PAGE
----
Infrared Spectroscopy
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Infrared Spectroscopy

Course Number: CHEM 30B Chem 30B U, Summer 2009

College/University: UCLA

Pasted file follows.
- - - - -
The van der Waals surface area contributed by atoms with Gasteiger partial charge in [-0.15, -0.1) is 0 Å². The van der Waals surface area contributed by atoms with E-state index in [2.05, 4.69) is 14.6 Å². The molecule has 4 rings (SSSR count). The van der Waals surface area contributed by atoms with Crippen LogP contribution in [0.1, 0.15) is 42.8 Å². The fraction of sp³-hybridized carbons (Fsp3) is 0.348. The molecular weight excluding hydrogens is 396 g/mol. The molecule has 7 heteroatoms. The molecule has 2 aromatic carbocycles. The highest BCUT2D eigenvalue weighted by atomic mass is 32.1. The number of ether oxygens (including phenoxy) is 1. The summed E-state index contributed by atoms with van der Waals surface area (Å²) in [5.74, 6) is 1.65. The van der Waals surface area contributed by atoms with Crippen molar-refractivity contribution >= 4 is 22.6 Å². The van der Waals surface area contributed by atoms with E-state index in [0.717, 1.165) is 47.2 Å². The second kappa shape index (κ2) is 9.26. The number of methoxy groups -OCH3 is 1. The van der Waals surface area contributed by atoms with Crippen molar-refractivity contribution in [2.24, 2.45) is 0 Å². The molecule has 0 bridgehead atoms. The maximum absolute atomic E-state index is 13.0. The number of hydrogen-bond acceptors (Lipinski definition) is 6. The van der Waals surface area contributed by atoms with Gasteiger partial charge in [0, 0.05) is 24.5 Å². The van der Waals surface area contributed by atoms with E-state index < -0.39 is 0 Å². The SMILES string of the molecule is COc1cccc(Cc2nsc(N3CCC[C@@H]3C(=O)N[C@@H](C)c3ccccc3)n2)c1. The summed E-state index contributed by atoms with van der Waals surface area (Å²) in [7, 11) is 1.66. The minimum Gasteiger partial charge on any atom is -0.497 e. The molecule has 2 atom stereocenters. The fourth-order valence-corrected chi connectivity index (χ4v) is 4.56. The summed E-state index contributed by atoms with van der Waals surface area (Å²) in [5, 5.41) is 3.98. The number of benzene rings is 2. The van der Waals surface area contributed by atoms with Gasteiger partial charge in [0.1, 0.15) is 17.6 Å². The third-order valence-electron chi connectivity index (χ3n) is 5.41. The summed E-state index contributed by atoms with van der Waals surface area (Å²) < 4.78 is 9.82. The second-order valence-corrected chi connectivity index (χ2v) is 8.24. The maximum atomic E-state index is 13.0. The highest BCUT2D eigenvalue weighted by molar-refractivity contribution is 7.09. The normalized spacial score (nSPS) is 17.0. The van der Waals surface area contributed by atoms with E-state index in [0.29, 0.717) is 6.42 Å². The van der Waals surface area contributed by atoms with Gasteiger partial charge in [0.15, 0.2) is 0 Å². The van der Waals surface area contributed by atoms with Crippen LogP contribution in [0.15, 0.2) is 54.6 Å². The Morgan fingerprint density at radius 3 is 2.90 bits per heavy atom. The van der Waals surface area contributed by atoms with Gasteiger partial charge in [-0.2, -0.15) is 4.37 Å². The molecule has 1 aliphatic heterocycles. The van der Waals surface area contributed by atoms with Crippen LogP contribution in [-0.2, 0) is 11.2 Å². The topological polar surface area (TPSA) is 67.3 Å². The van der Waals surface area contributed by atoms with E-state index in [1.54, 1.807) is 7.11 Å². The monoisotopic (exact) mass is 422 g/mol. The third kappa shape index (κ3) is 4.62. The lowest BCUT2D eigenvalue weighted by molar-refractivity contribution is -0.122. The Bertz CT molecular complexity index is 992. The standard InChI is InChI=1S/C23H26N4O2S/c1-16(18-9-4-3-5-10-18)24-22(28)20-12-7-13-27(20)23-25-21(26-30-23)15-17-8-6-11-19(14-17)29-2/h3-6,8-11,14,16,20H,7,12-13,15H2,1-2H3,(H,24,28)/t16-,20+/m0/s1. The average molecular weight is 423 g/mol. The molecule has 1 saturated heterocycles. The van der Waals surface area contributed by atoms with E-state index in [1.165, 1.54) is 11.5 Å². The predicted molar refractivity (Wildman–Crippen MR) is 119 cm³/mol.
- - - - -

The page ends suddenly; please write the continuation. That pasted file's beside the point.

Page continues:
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CFQ & PP: Infrared Spectroscopy Reading Brown and Foote: Chapter 12, Section 18.3A Lecture Supplement Infrared (IR) Spectroscopy (page 18 of this Thinkbook) Suggested Text Exercises Brown and Foote Chapter 12: 3 12 Optional Interactive Organic Chemistry CD and Workbook Supporting Concepts: IR Spectroscopy Tutorial (p. 76) Spectroscopy: IR (p. 58) Optional Web Site Exercises Webspectra...